Google announced on Friday that starting this week, it would begin using the number of "valid" copyright removal notices it gets for a site as a ranking signal. This immediately rubbed a lot of people the wrong way.
In fact, various groups were quick to speak out about Google's new policy. The EFF, for example, called the policy "opaque," and expressed its concerns about how Google will make its determinations, and about the road to recourse (or lack thereof) that sites will have.
“Sites may not know about, or have the ability to easily challenge, notices sent to Google," said Public Knowledge Senior Staff Attorney, John Bergmayer. "And Google has set up a system that may be abused by bad faith actors who want to suppress their rivals and competitors. Sites that host a lot of content, or are very popular, may receive a disproportionate number of notices (which are mere accusations of infringement) without being disproportionately infringing. And user-generated content sites could be harmed by this change, even though the DMCA was structured to protect them."
Other have questioned how Google will deal with these notices with regards to its own properties - namely, YouTube. YouTube, of course, gets plenty of takedown requests, but they go through a different system (which Danny Sullivan has broken down into great detail). In fact, the takedown request form Google pointed to in its announcement of the feature, specifically mentions YouTube:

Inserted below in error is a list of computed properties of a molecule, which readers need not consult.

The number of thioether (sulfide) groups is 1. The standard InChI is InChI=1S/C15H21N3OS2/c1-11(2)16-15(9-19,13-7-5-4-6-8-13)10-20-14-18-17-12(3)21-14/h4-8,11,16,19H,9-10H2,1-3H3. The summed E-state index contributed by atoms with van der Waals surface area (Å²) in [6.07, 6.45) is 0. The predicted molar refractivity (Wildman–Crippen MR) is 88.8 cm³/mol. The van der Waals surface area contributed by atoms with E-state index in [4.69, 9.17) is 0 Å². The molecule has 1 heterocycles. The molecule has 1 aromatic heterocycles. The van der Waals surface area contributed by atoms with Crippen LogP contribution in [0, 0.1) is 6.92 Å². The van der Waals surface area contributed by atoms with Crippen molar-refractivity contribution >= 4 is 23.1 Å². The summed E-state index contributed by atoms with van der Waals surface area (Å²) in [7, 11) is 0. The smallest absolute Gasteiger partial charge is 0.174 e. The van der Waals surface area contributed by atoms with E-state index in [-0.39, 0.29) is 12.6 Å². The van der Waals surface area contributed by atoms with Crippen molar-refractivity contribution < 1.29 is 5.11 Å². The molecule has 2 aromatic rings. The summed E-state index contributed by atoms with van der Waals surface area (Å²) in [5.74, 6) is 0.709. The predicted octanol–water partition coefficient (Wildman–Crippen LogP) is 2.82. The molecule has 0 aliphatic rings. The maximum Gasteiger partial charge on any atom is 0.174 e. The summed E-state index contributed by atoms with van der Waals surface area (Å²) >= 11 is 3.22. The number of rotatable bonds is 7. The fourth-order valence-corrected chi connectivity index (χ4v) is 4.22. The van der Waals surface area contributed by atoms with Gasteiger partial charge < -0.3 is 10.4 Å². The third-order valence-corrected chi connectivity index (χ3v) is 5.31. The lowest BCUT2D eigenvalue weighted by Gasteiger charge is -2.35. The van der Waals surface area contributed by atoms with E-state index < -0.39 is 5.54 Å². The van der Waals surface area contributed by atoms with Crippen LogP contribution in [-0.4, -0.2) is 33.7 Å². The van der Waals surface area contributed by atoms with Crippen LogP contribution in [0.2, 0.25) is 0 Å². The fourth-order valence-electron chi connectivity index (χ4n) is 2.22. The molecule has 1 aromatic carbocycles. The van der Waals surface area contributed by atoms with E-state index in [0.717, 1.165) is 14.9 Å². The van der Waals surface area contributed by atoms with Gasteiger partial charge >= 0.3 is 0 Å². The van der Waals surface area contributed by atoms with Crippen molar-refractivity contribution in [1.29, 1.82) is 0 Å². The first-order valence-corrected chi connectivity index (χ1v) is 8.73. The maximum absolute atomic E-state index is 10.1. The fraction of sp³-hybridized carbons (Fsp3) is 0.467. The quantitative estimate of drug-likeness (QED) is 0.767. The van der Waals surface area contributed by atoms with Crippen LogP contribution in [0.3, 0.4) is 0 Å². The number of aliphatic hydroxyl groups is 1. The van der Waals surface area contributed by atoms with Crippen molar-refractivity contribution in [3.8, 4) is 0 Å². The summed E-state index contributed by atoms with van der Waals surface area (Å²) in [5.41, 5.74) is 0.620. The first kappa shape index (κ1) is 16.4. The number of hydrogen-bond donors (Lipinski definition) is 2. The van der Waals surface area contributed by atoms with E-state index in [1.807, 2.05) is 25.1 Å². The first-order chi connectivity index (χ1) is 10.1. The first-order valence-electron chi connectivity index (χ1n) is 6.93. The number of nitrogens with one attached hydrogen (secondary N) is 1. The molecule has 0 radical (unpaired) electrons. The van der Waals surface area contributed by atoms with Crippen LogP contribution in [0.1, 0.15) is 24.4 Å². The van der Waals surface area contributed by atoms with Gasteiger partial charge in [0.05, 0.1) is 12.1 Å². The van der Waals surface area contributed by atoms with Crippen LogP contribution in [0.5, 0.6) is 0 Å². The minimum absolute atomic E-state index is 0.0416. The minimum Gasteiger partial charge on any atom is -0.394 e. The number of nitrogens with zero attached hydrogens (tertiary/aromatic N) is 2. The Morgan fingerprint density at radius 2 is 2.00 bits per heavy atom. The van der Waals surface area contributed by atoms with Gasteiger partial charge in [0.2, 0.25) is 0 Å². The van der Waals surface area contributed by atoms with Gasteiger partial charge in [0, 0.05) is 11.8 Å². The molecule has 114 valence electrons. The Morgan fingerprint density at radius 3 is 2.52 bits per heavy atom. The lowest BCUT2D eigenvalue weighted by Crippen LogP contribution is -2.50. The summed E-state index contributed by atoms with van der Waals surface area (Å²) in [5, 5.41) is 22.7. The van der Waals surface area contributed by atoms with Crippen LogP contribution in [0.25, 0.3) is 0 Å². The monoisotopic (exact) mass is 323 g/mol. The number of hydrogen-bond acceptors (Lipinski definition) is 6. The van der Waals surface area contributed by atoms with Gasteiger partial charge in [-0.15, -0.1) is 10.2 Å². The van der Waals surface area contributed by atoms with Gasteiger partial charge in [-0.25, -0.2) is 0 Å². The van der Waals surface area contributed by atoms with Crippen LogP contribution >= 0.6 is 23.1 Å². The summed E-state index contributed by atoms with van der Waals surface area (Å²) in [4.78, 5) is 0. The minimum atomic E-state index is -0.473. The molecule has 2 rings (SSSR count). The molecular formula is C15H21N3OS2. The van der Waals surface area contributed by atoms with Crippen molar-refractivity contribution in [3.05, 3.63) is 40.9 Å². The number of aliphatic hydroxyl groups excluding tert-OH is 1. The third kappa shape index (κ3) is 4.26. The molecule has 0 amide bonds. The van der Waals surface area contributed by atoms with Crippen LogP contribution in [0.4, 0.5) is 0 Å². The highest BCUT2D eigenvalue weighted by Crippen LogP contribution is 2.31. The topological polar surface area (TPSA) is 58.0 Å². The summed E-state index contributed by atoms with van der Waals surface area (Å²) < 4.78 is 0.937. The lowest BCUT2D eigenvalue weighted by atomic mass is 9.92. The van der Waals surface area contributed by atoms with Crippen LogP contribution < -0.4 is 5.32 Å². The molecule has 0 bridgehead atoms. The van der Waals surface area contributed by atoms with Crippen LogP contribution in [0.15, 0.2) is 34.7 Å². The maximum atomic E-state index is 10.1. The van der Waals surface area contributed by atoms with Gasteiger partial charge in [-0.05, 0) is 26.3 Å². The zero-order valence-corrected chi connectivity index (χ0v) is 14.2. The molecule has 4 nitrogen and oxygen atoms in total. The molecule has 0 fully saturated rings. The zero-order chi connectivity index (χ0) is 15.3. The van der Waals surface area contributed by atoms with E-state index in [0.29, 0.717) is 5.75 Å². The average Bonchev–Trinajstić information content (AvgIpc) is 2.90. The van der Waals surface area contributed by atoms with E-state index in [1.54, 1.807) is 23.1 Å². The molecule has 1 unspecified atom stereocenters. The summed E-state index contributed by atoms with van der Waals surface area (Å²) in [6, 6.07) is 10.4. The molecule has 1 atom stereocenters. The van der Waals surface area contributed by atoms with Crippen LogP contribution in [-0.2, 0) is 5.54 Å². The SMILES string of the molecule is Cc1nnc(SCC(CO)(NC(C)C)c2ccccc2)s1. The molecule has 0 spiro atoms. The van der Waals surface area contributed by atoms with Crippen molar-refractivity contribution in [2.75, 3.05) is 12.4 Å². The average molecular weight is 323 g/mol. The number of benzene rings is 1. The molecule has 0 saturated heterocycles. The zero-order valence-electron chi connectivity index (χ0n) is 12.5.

"If you have a specific legal issue concerning YouTube, please visit this link for further information. Please do not use this tool to report issues that relate to YouTube."
Sullivan says Google told him, however, that "notices filed against YouTube through the separate YouTube copyright infringement reporting system will be combined with those filed against YouTube through the Google Search reporting system," and that Google will treat YouTube like any other site. However, he reports, Google does not expect YouTube to be negatively affected by this, nor does it expect other popular user-generated content sites. Google, he says, told him that it will take into account other factors, besides the number of notices it receives.
Well, this makes sense, because Google was pretty clear in its announcement that it was simply adding this as a signal - as in one of over 200.
"We aim to provide a great experience for our users and have developed over 200 signals to ensure our search algorithms deliver the best possible results," Google's Amit Singhal said. "Starting next week, we will begin taking into account a new signal in our rankings: the number of valid copyright removal notices we receive for any given site."
YouTube and other popular sites likely have enough other signals working in their favor to counter this one signal. It doesn't sound like Google's newest signal is necessarily going to be its weightiest.